The SPECULOOS transit survey: hunting for red worlds
Institut STAR / Université de Liège
Making possible the detailed study of temperate terrestrial exoplanets holds the promise of revolutionizing our understanding of rocky worlds by enabling us to assess their diversity at the galactic scale, not only in terms of orbits, but also in terms of atmospheric compositions, surface conditions, and habitability. In this context, the ~1000 brightest ultracool (M7-type and latter) dwarf stars are particularly interesting targets for a transit search, as their proximity combined to their small size and faint luminosity should make possible the characterization of transiting temperate planets as small as the Earth -and even smaller- with upcoming facilities. In this talk, I will present SPECULOOS (Search for habitable Planets EClipsing ULtra-cOOl Stars), a new photometric survey that aims to explore for transits these faint nearby stars. It is based on a network of 1m-class robotic telescopes whose main nodes will be the SPECULOOS-South and SPECULOOS-North Observatories, each composed of several 1m telescopes optimized for high-precision photometry in the very-near-infrared (0.7 to 1 microns). While the installation of SPECULOOS-North has just been initiated at Teide Observatory (Tenerife), SPECULOOS-South is finishing its commissioning at Paranal Observatory (Chile) and will start its operations in January 2019. The high scientific potential of the project is already well established, thanks to the discovery of the amazing TRAPPIST-1 (aka SPECULOOS-1) system by its prototype ongoing in Chile since 2011. In the second part of my talk, I will review the ongoing characterization of this fascinating planetary system, and its exciting perspectives.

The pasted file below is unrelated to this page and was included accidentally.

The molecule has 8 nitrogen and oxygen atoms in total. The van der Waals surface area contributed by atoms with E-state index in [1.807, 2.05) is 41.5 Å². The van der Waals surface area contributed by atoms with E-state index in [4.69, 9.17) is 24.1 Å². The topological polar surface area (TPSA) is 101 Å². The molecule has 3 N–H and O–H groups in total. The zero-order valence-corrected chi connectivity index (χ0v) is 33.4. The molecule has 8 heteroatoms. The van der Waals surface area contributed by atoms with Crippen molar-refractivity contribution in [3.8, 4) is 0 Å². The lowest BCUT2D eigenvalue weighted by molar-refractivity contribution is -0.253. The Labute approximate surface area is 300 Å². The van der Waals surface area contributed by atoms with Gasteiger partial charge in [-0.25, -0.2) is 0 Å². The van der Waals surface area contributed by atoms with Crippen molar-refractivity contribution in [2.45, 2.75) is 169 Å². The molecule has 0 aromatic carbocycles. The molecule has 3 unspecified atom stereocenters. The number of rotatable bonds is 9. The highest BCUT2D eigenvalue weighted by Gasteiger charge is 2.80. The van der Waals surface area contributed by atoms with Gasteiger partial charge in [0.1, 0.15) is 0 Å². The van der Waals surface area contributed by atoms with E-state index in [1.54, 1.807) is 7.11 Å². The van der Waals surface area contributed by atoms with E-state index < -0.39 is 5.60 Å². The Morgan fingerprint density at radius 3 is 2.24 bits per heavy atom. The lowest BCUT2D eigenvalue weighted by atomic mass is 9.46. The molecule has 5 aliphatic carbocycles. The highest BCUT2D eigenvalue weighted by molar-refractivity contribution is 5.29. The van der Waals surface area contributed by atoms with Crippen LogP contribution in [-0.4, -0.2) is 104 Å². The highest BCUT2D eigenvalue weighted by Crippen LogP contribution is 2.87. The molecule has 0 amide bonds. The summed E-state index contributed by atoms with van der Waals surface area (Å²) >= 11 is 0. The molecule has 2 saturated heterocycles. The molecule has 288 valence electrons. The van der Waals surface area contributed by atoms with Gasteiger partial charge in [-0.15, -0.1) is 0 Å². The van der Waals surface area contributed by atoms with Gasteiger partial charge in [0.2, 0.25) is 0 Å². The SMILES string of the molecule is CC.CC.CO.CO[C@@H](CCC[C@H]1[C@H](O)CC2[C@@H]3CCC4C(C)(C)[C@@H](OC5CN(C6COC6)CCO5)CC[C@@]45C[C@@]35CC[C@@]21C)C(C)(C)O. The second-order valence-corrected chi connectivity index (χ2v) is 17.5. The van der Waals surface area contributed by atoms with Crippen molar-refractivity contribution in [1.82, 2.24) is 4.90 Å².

|Date: ||Thursday, 25 October 2018|
|Where: ||Université de Montréal|
| ||Pavillon Roger-Gaudry, Local D-460|
|Contact: ||Björn Benneke & René Doyon|